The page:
The names of those whom Jane meets in her childhood describe the people so well that it gives one the sense of a childs innocence and clarity when viewing the world. For instance, Jane spends her childhood with her relatives, the Reeds. Similarly, a reed is a plant that grows rigid and straight near water. To name Janes relatives Reed is appropriate because their behavior is stiff and inflexible towards Jane, and Mrs. Reed and her children show no love for Jane and are uncaring and cold. Additionally, a much older Mrs. Reed dies never forgiving and loving Jane because her heart cannot deviate from her past feelings. After leaving Gateshead, Helen Burns is Janes first friend. Helen means bright shining light and her last name Burns also has associations with light. Through the hardship Lowood creates, Helen is a beacon for Jane to follow in the dark. Helens moral philosophy captivates Jane, while her intellect and kindness opens up to Jane the world of friendship. Even the names of the teachers at Lowood alert the reader to their nature. The name Scatchherd is rough and sharp sounding, and it grates along ones ears. Miss Scatchherd is unkind towards Helen; she points out the insignificant faults of Helen and even beats her unfairly. On the other hand, Miss Temple is especially kind to Helen and Jane. And, in fact, a temple is a place of worship and sanctuary. Indeed, Miss Temple serves as the girls refuge and companion at Lowood. When Jane mentions Miss Temple, Helen reacts. At the utterance of Miss Temples name, a soft smile flitted over [Helens] grave face. (67) This shows just how well her name captures her nature as a person.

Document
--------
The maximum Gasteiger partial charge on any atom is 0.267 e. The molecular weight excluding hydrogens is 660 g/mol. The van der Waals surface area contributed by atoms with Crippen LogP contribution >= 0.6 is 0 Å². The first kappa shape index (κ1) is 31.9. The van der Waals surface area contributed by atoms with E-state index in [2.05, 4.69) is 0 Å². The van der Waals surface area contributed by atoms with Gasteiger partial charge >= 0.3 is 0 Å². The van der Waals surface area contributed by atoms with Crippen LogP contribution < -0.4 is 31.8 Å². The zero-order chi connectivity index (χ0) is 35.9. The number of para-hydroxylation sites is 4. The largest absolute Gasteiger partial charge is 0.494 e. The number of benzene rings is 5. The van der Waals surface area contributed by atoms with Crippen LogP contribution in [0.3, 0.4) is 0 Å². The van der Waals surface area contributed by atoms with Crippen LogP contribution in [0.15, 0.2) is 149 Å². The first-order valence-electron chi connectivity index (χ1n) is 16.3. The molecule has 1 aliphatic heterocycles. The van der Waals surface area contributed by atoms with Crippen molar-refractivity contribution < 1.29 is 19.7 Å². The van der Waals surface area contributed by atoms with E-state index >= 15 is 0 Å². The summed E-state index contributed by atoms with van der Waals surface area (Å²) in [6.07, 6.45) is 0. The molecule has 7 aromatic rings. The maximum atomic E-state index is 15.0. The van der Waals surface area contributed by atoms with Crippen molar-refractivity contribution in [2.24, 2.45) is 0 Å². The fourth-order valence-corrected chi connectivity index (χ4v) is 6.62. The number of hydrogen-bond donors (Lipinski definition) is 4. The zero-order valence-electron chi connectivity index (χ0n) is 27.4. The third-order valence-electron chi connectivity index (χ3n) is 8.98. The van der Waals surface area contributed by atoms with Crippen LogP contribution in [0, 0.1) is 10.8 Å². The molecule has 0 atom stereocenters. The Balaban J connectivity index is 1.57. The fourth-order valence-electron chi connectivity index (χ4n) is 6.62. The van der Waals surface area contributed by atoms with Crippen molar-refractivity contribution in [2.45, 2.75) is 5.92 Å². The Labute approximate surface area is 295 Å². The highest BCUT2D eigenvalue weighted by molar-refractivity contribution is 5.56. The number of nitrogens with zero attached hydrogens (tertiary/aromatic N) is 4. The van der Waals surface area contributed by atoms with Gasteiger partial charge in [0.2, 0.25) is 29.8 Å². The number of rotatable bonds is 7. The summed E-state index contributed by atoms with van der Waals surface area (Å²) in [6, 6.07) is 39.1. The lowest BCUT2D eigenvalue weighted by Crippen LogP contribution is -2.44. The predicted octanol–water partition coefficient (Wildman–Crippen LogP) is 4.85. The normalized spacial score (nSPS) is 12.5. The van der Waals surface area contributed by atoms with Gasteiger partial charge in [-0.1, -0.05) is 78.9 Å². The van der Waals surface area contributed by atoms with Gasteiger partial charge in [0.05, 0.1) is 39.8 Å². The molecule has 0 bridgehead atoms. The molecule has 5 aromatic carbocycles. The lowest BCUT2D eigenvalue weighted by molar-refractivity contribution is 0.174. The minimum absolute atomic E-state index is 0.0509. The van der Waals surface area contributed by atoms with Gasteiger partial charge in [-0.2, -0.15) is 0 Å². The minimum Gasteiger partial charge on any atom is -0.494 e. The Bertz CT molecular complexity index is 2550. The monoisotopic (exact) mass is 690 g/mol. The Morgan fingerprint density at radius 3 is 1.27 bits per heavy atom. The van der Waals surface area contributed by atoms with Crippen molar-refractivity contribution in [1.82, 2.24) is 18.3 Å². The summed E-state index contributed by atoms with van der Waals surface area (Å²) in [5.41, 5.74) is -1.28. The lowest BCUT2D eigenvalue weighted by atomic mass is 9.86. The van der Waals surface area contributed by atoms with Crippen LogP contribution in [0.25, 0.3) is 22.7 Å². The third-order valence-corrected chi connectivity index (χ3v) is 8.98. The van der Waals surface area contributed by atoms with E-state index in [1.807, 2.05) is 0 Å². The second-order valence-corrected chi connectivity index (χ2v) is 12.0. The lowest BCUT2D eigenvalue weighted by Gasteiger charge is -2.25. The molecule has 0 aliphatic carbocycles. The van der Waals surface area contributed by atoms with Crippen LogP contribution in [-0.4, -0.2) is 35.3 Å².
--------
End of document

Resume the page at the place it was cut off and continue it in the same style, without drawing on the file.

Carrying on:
As the names of the characters in Jane Eyre become more unique, Jane grows older. Not long after meeting Mr. Rochester, Jane also meets Blanche Ingram, who she assumes will be marrying Mr. Rochester. The name Blanche comes from the French word blanc which means white. The appropriateness of her name may be the fact that the color white could be seen as lacking substance. Blanche shows she is shallow when it is clear that she is only interested in Mr. Rochester for his money or when she treats Jane as an inferior because she is a governess. Blanches conversations and thoughts are not as interesting to Mr. Rochester as Janes conversations and thoughts are. Overall, Jane appears to be more colorful and lively than Blanche. During her stay at Moor House, Jane meets St. John Rivers. As a clergyman, it is appropriate that his first name has religious connotations. He follows God and his ambition, just as a river follows its course.